Walking sleepily to the kitchen I sensed something was different. Glancing to my right I saw a short, little person standing in the entryway of our home completely unclothed except for an overloaded saggy diaper. New to the neighborhood, I was unfamiliar with some of the habits of our new neighbors. Almost speechless, I managed to say, “Well good morning.” “What are you doing up so early?”
Speaking with a heavy lisp, the over grown four year old answered, “Can anyone pway?”
“Not right now, Sweetie.” “Everyone is still asleep.” “I bet your parents are looking for you.” “Now run back home before they miss you,” I strongly encouraged.
“Evewee one is asweep.” “It’s OK.” “I can pway now,” he insisted.
Trying a different approach to get him to go back home I said, “Shouldn’t you get dressed?” “It’s too cold for you to be running around without clothes on.” “Now go wake your mom and tell her you need her help.” As I watched him reluctantly agree and turn to walk back out the front door I thought, “How strange,” but went on with my morning routine. After making my hot tea and retreating back to my bedroom to put on my own clothes, I headed back to the den in order to have my morning quiet time. Standing in the entryway, once again, was the over grown four –year-old. This time he was holding a bundle of clothes in his hands for me to dress him.
“Jimmy,” I said. “We will come and get you when it is time to play.” “Now go back home and wake somebody up so you can eat breakfast.”
Later when he was running around our house with my little ones, I dared to sneak into my office to work. The next thing I knew, his little chubby face was standing next to me. “I spiwelled juice in the kitchen,” he informed me.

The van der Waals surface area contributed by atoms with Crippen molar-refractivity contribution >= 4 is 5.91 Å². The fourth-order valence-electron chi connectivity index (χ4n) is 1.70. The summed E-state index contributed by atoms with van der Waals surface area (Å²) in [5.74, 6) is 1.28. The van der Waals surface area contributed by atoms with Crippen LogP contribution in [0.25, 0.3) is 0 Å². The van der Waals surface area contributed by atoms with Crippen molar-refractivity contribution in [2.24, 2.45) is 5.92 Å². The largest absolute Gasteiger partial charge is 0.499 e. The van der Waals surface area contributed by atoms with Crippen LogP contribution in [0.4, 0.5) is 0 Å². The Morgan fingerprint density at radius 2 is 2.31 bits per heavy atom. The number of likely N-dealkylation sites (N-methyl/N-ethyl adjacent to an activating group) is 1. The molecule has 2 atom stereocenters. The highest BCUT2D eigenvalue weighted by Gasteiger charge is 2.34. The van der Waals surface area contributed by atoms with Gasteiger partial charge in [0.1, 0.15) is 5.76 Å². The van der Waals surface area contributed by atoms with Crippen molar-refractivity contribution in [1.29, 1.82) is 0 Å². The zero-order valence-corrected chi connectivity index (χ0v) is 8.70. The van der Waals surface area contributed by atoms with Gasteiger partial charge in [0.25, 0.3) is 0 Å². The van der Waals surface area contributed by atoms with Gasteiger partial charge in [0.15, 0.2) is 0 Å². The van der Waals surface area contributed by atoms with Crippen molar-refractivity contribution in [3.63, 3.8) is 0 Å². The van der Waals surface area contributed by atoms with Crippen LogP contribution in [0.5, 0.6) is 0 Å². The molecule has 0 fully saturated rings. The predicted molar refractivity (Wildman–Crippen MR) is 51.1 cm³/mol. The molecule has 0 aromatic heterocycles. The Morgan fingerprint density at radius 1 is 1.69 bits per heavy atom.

“Thanks, Sweetie,” I responded, thinking that was nothing unusual in this house. However, when I walked into my freshly mopped kitchen, a pond of grape juice greeted me. Pausing. Pausing, so that I would not yell at this precious, red headed, freckled, 60 pound four year old, I thought about what his life might be like at home. Yes, I guess you could say his life flashed before my eyes. I had two choices, I could give him a loud lecture listing our rules on pouring grape juice, or I could show him kindness and clean up his mess with joy. Why does it seem like the right thing is always the hard thing? I started to give the loud lecture and then mid sentence decided to do the right thing. It sure would have felt good to lose it, but then I would have felt like a dirt bag and blown my witness to this little one.
When Jimmy grows up I hope he will remember that the big family across the street thought he was cool, because he is cool. In the mean time I think I will remember to lock my front door and put the grape juice up high.
“What is desirable in a man is his kindness,”